Having worked to end hunger and poverty for the last 40 years, I know that the passage of a new farm bill is a time of great change -- sometimes for the better; usually, in the recent era, for the worse.
Luckily for us, our nonprofit organizations are stepping in and have created food banks to help fill the void continually shaped by Congress.
Think about this: The vast majority of prisoners get out eventually, having paid their penalty, and most emerge with no job, little or no savings, and possibly even no home.
As the White House prepares its budget proposals for the coming fiscal year and the House prepares to reject them, millions of older Americans who have lost their jobs, their unemployment, and in many cases their houses, are holding out little hope of much relief.
I think we should stop food stamps completely. It's not that I don't think the government should be feeding people, it's that I wouldn't call the op...
The minimum wage is just one of many policy debates in America in which policy initiatives that would help large numbers of citizens -- at the expense of the few -- are casually dismissed as simply not worth it.
It is good policy to help those who are poor, struggling and hungry. Yet, the new Farm Bill that was recently passed in Washington is among the most short-sighted and regressive pieces of legislation we have seen in a long time.
Let's do a mini-lesson in critical thinking. Here's a glossary of programs that many lawmakers love to hate. Let's examine whether they are a drain on or a benefit to individuals, their families and our communities.
For Democrats who want to do something real to oppose cuts in domestic spending, it's important to understand what Sanders did.
Hunger and malnutrition have devastating consequences for children. Federal nutrition programs continue to be a critical support to ensure children's daily nutritional needs are met: they put food on children's plates, help build healthy minds and bodies, and help lift families out of poverty.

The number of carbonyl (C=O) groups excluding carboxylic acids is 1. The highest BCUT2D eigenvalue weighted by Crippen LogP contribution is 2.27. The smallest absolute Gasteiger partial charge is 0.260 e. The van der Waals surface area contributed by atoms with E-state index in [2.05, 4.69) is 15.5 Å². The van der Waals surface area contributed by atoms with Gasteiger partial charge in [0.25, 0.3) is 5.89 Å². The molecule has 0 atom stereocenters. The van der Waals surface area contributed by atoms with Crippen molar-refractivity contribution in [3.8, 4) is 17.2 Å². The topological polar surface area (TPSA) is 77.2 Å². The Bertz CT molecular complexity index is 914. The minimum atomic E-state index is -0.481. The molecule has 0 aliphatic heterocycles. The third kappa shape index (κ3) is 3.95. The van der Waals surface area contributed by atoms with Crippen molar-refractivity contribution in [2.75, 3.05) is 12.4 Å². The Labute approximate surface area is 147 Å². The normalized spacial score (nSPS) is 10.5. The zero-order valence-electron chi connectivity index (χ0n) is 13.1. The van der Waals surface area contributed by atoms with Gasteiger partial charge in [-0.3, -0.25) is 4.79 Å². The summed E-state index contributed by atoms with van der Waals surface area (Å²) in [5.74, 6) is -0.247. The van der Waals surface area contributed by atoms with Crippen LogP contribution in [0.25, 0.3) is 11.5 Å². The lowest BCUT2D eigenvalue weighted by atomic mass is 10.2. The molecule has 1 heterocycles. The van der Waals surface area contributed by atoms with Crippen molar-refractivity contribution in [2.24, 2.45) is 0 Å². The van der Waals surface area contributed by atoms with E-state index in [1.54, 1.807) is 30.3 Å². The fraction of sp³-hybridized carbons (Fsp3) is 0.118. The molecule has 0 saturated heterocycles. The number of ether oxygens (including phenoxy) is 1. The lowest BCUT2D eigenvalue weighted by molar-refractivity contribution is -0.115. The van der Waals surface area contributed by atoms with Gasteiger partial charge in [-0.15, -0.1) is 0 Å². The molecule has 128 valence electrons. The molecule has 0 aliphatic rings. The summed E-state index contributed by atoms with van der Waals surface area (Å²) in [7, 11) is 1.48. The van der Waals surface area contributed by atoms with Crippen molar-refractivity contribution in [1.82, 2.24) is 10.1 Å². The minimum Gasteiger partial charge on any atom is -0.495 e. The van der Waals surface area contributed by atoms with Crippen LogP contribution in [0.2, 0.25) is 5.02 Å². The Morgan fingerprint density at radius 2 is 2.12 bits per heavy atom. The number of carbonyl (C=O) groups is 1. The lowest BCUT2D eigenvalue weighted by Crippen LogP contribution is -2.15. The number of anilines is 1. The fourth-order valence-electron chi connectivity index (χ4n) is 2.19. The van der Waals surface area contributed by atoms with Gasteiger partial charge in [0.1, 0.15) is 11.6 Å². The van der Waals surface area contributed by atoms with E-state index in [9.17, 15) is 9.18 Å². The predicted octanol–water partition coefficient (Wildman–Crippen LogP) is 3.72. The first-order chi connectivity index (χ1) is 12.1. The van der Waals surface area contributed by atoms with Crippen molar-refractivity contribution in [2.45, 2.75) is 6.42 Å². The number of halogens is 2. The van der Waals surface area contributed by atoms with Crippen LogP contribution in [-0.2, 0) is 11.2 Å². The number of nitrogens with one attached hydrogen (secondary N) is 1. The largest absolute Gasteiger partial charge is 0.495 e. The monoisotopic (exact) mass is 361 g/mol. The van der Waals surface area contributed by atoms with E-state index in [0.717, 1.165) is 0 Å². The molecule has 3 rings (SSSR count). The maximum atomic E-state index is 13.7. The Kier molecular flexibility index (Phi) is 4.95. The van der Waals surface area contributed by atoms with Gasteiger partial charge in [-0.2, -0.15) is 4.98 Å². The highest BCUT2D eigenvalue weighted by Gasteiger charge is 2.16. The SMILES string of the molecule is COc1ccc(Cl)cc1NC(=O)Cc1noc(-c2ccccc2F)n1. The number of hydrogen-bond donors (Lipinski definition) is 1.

If you add in the cuts to programs that serve what the Farm Bill calls socially disadvantaged farmers and ranchers (Native Americans, farmers of color and women), the dearth of compassion is even more pronounced.
The majority of voters (women) don't want a female presidential candidate attacked for something her husband did almost 20 years ago that has nothing to do with her credentials, track record, ability, and yes, ambition.
There are still a lot of details to be ironed out. Under the program, the funding averages $20 million a year (for five years) in an $80 billion annual program with more than 47 million participants. If every SNAP participant were included, that would amount to less than 50 cents of incentives per person for the entire year.
In the passage of the current Farm Bill, Congress literally just took $9 billion in food stamps from hungry and poor families and gave it out to big agribusiness giants in the form of more corporate welfare. President Obama could send the bill back to Congress and refuse to sign it until Congress properly funds the food stamp program.
Two years after its deadline, a Farm Bill emerges from Congress headed to the President's desk. For months, the Agriculture Conferees struggled to compromise on the various elements of the farm bill that our nation needs.